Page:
plenty of great players coming through like now there’s for example Ristolainen and Korpikoski among other top players in the group. So, I don’t know, but probably one of the major things that’s often forgotten, especially in the team training is that the quality
should replace quantity, which is quite a big thing forgotten by some teams as it feels that they are training for too long period of time and then the players
are too tired to do anything else for the day. It is always the quality that matters, not the length of the session. How much are you training during the summer, the amount of training sessions? Yeah, so… we do four times a week with two sessions a day, and one quickness training, which is just once a day. But otherwise…
and there’s of course one practice on the weekend so it’s about 10-11 sessions per week altogether. I think that’s sufficient amount and the thing is, it’s always
with full power with full capacity all the time, which helps. Do you still have a holiday of sorts before heading back to States, and when are you heading back? Yeah, the end of July I’ll go to Lapland, Northern Finland for a week with a couple of friends and older guys, friends of my father, we go fishing up north-west, almost all the way to Norway. It’s a one week trip, so a little bit of maintenance and short holiday for summer,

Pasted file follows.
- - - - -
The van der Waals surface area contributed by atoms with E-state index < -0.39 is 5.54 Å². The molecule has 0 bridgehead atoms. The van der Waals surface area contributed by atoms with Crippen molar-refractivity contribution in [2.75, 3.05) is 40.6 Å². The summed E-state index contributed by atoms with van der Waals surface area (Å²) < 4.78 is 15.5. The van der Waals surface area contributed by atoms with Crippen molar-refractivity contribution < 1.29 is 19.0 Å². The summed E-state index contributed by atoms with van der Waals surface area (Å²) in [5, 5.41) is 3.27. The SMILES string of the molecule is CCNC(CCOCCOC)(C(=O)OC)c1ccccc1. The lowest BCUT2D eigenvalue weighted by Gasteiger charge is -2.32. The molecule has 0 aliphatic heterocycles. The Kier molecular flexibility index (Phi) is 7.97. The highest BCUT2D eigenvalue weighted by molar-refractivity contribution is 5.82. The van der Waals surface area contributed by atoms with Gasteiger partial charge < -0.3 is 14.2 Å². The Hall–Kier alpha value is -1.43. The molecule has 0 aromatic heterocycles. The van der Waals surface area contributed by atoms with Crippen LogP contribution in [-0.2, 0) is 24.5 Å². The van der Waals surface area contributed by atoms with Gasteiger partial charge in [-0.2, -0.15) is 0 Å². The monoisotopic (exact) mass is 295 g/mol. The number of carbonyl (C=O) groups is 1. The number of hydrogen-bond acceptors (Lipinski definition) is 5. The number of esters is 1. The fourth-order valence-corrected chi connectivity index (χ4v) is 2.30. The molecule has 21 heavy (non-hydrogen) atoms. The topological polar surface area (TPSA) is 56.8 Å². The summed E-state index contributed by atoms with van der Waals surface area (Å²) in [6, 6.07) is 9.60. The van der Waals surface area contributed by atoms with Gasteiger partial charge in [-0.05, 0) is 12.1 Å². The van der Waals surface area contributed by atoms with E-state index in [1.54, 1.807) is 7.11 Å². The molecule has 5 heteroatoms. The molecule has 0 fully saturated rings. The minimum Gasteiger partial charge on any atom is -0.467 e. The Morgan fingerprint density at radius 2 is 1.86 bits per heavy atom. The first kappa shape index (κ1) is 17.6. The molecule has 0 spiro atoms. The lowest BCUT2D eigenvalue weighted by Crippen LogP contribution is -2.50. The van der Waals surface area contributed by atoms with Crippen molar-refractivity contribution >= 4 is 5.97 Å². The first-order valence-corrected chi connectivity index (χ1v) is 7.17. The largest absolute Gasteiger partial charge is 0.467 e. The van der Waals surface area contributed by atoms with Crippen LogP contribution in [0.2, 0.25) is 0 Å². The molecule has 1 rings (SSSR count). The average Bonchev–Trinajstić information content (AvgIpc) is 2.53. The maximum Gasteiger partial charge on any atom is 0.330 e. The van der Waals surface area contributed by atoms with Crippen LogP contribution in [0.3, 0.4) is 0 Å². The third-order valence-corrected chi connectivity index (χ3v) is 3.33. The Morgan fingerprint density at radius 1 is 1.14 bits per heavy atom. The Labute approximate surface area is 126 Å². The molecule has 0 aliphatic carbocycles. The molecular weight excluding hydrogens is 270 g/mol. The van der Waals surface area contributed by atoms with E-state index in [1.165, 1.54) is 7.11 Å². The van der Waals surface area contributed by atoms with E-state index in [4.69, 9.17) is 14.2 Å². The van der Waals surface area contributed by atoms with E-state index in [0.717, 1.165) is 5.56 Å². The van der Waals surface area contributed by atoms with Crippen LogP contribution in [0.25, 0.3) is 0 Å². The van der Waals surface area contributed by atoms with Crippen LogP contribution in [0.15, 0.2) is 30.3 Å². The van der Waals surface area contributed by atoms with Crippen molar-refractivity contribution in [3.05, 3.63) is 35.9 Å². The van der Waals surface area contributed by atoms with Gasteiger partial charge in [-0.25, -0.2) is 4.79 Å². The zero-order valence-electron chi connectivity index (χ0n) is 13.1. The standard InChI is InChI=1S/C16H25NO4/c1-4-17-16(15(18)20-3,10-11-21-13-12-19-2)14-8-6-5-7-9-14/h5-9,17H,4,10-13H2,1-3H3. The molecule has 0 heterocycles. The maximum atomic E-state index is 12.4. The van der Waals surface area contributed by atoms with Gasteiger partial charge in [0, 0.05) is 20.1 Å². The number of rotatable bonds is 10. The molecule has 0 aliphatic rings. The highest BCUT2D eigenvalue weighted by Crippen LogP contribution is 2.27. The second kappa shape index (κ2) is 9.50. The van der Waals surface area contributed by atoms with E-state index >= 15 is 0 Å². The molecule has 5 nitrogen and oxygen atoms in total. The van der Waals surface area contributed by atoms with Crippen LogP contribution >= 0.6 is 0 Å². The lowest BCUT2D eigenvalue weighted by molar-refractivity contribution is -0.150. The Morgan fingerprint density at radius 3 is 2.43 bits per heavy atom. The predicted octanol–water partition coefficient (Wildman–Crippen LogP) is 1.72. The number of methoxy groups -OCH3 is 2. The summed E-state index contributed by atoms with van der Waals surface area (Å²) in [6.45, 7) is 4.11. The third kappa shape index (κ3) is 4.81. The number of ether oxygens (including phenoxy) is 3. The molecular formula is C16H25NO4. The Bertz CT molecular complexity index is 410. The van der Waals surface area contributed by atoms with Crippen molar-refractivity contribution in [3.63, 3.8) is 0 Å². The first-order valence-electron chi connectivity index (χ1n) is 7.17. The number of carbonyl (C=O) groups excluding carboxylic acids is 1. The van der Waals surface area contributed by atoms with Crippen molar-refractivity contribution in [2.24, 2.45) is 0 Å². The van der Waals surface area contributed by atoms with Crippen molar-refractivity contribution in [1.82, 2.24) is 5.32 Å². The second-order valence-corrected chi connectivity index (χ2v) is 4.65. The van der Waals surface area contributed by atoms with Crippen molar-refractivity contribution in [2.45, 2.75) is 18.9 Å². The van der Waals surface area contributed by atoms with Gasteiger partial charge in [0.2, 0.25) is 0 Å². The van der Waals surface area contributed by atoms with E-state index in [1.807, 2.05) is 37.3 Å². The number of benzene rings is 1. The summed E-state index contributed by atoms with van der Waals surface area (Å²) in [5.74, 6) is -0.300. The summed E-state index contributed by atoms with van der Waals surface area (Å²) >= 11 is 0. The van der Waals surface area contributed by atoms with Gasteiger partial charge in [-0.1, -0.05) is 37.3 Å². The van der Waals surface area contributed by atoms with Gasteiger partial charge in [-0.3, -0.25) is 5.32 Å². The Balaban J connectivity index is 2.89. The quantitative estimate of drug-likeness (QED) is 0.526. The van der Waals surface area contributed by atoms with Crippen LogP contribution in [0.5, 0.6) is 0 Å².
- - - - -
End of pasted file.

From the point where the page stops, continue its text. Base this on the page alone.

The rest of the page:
before coming back to training. And yeah, I’m heading to US probably at the end of August, it’s not certain yet when the training camp begins, but I think I’ll go in the end of August, a couple of weeks before the start of camp to get there, get rid of jetlag and take care of other things, to be prepared to work 100% when the camp starts. Alright, change of clothes, grab my gear and to the gym to press some weights It’s the upper body workout today at M&M and it’s a nice session, not too long but tires your upper-body out and gives you a good feel to have trained hard again. No special expectations, very basic gym session, every Tuesday the same time and place, so at least you know what to do. Mikko Rantanen is an incredible talent, especially considering that last summer he couldn’t really train at all, jumping back and forth in the USA. He’s shockingly gifted physically, and probably otherwise as well… I don’t really know the mental side but, well… can’t be fine since he is playing ice hockey! How does it feel today? Now it’s a bit better than in the morning, the bench press was a bit… should go to sleep earlier in the evening to be able to really push it early in the morning, but it feels a bit better now. Well now the gym session is done, about one and half hour for the whole upper-body workout. Mid-section I didn’t work now, I’ll save it for the afternoon. Got some leftover energy and now we’re going for lunch… There’s this nice restaurant called Paviljonki, with good lunch to fill the energy reserves to be ready for another workout. The difference between NHL and AHL is probably, the level of players of course and the playing style is different, which felt crazy in NHL, but well, the players are so much smarter in the NHL, so it feels like… that it is, at least feels like there’s a bit more time there, in the NHL since they’re not just charging around so much, but of course there’s never a lot of time. In the AHL the defenders come at you much more,